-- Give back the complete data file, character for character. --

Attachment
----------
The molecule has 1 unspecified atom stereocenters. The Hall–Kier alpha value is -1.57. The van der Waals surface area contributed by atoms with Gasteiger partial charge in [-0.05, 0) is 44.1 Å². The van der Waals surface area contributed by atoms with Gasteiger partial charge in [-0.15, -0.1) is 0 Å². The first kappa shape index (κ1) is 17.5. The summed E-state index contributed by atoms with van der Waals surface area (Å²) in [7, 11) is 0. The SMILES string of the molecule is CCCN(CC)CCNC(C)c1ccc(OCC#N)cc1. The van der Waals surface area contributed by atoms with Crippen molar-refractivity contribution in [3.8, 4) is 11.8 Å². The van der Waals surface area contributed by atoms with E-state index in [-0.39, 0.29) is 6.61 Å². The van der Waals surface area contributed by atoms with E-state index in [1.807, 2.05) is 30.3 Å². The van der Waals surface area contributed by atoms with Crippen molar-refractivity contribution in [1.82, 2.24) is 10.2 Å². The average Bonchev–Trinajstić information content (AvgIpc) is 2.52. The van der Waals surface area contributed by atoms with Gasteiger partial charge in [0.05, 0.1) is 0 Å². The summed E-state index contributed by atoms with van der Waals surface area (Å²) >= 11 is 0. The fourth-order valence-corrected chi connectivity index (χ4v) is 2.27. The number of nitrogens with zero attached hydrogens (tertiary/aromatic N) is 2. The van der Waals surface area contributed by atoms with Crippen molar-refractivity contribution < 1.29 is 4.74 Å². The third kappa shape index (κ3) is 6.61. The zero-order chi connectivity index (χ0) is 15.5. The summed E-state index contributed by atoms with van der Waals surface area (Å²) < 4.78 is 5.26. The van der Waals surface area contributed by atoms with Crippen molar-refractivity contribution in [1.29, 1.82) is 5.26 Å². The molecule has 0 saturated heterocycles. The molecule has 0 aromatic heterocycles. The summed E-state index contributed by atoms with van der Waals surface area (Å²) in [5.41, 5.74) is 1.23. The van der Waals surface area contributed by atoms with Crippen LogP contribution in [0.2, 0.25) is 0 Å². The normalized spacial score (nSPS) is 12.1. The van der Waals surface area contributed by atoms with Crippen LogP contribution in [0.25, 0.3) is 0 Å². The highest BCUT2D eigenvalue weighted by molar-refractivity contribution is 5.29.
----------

The molecule has 1 unspecified atom stereocenters. The Hall–Kier alpha value is -1.57. The van der Waals surface area contributed by atoms with Gasteiger partial charge in [-0.05, 0) is 44.1 Å². The van der Waals surface area contributed by atoms with Gasteiger partial charge in [-0.15, -0.1) is 0 Å². The first kappa shape index (κ1) is 17.5. The summed E-state index contributed by atoms with van der Waals surface area (Å²) in [7, 11) is 0. The SMILES string of the molecule is CCCN(CC)CCNC(C)c1ccc(OCC#N)cc1. The van der Waals surface area contributed by atoms with Crippen molar-refractivity contribution in [3.8, 4) is 11.8 Å². The van der Waals surface area contributed by atoms with E-state index in [-0.39, 0.29) is 6.61 Å². The van der Waals surface area contributed by atoms with E-state index in [1.807, 2.05) is 30.3 Å². The van der Waals surface area contributed by atoms with Crippen molar-refractivity contribution in [1.82, 2.24) is 10.2 Å². The average Bonchev–Trinajstić information content (AvgIpc) is 2.52. The van der Waals surface area contributed by atoms with Gasteiger partial charge in [0.05, 0.1) is 0 Å². The summed E-state index contributed by atoms with van der Waals surface area (Å²) >= 11 is 0. The fourth-order valence-corrected chi connectivity index (χ4v) is 2.27. The number of nitrogens with zero attached hydrogens (tertiary/aromatic N) is 2. The van der Waals surface area contributed by atoms with Crippen molar-refractivity contribution < 1.29 is 4.74 Å². The third kappa shape index (κ3) is 6.61. The zero-order chi connectivity index (χ0) is 15.5. The summed E-state index contributed by atoms with van der Waals surface area (Å²) < 4.78 is 5.26. The van der Waals surface area contributed by atoms with Crippen molar-refractivity contribution in [1.29, 1.82) is 5.26 Å². The molecule has 0 saturated heterocycles. The molecule has 0 aromatic heterocycles. The summed E-state index contributed by atoms with van der Waals surface area (Å²) in [5.41, 5.74) is 1.23. The van der Waals surface area contributed by atoms with Crippen LogP contribution in [0.2, 0.25) is 0 Å². The normalized spacial score (nSPS) is 12.1. The van der Waals surface area contributed by atoms with Crippen LogP contribution in [0.25, 0.3) is 0 Å². The highest BCUT2D eigenvalue weighted by molar-refractivity contribution is 5.29.